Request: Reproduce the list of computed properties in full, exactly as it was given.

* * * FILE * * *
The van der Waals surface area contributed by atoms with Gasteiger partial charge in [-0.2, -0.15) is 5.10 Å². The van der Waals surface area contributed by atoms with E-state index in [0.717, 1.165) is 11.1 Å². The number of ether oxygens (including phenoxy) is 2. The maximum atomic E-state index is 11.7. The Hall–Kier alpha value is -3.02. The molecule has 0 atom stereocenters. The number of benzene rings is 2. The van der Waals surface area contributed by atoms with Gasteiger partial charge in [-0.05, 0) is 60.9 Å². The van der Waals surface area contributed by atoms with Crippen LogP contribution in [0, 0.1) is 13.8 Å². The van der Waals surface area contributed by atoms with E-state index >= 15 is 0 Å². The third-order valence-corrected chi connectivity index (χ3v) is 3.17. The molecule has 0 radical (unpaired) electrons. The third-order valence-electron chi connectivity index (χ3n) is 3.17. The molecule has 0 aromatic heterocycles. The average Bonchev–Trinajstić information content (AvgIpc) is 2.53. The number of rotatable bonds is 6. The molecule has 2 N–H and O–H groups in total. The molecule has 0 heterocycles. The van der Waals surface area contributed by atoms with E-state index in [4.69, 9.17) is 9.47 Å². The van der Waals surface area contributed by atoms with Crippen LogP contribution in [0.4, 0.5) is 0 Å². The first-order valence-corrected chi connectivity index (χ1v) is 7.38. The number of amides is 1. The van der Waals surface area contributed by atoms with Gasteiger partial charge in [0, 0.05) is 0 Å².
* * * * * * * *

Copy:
The van der Waals surface area contributed by atoms with Gasteiger partial charge in [-0.2, -0.15) is 5.10 Å². The van der Waals surface area contributed by atoms with E-state index in [0.717, 1.165) is 11.1 Å². The number of ether oxygens (including phenoxy) is 2. The maximum atomic E-state index is 11.7. The Hall–Kier alpha value is -3.02. The molecule has 0 atom stereocenters. The number of benzene rings is 2. The van der Waals surface area contributed by atoms with Gasteiger partial charge in [-0.05, 0) is 60.9 Å². The van der Waals surface area contributed by atoms with Crippen LogP contribution in [0, 0.1) is 13.8 Å². The van der Waals surface area contributed by atoms with E-state index >= 15 is 0 Å². The third-order valence-corrected chi connectivity index (χ3v) is 3.17. The molecule has 0 radical (unpaired) electrons. The third-order valence-electron chi connectivity index (χ3n) is 3.17. The molecule has 0 aromatic heterocycles. The average Bonchev–Trinajstić information content (AvgIpc) is 2.53. The number of rotatable bonds is 6. The molecule has 2 N–H and O–H groups in total. The molecule has 0 heterocycles. The van der Waals surface area contributed by atoms with E-state index in [4.69, 9.17) is 9.47 Å². The van der Waals surface area contributed by atoms with Crippen LogP contribution in [0.4, 0.5) is 0 Å². The first-order valence-corrected chi connectivity index (χ1v) is 7.38. The number of amides is 1. The van der Waals surface area contributed by atoms with Gasteiger partial charge in [0, 0.05) is 0 Å².